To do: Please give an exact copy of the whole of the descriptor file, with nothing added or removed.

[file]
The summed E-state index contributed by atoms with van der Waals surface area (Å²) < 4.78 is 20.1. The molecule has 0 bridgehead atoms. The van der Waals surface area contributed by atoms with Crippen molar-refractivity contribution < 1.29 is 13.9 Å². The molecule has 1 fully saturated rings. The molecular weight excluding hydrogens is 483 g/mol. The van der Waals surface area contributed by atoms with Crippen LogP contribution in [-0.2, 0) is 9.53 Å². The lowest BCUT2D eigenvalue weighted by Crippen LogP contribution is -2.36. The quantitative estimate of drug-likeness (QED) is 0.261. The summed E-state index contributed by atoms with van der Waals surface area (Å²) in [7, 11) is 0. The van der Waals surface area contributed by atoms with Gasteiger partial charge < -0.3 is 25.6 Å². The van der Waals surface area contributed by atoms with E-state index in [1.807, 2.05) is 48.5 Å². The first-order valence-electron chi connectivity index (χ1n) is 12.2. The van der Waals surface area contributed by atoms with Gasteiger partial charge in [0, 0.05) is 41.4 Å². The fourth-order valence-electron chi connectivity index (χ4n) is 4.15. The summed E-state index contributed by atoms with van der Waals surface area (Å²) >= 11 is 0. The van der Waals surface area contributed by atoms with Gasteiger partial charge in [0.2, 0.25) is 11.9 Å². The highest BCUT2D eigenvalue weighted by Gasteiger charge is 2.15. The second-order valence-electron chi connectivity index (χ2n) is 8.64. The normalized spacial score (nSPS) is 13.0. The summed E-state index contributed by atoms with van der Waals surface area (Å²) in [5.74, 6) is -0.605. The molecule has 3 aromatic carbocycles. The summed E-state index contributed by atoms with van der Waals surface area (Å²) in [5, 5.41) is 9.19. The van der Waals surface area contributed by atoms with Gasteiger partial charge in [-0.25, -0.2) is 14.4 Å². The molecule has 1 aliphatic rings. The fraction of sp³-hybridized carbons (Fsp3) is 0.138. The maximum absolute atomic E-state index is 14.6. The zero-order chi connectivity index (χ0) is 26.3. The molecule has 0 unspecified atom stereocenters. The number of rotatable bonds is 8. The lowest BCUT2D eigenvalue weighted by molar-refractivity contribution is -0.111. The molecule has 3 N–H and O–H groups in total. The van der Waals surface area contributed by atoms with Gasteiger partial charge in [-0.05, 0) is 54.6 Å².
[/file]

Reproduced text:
The summed E-state index contributed by atoms with van der Waals surface area (Å²) < 4.78 is 20.1. The molecule has 0 bridgehead atoms. The van der Waals surface area contributed by atoms with Crippen molar-refractivity contribution < 1.29 is 13.9 Å². The molecule has 1 fully saturated rings. The molecular weight excluding hydrogens is 483 g/mol. The van der Waals surface area contributed by atoms with Crippen LogP contribution in [-0.2, 0) is 9.53 Å². The lowest BCUT2D eigenvalue weighted by Crippen LogP contribution is -2.36. The quantitative estimate of drug-likeness (QED) is 0.261. The summed E-state index contributed by atoms with van der Waals surface area (Å²) in [7, 11) is 0. The van der Waals surface area contributed by atoms with Gasteiger partial charge < -0.3 is 25.6 Å². The van der Waals surface area contributed by atoms with E-state index in [1.807, 2.05) is 48.5 Å². The first-order valence-electron chi connectivity index (χ1n) is 12.2. The van der Waals surface area contributed by atoms with Gasteiger partial charge in [0, 0.05) is 41.4 Å². The fourth-order valence-electron chi connectivity index (χ4n) is 4.15. The summed E-state index contributed by atoms with van der Waals surface area (Å²) >= 11 is 0. The van der Waals surface area contributed by atoms with Gasteiger partial charge in [0.2, 0.25) is 11.9 Å². The highest BCUT2D eigenvalue weighted by Gasteiger charge is 2.15. The second-order valence-electron chi connectivity index (χ2n) is 8.64. The normalized spacial score (nSPS) is 13.0. The summed E-state index contributed by atoms with van der Waals surface area (Å²) in [5.74, 6) is -0.605. The molecule has 3 aromatic carbocycles. The summed E-state index contributed by atoms with van der Waals surface area (Å²) in [5, 5.41) is 9.19. The van der Waals surface area contributed by atoms with Gasteiger partial charge in [-0.25, -0.2) is 14.4 Å². The molecule has 1 aliphatic rings. The fraction of sp³-hybridized carbons (Fsp3) is 0.138. The maximum absolute atomic E-state index is 14.6. The zero-order chi connectivity index (χ0) is 26.3. The molecule has 0 unspecified atom stereocenters. The number of rotatable bonds is 8. The lowest BCUT2D eigenvalue weighted by molar-refractivity contribution is -0.111. The molecule has 3 N–H and O–H groups in total. The van der Waals surface area contributed by atoms with Gasteiger partial charge in [-0.05, 0) is 54.6 Å².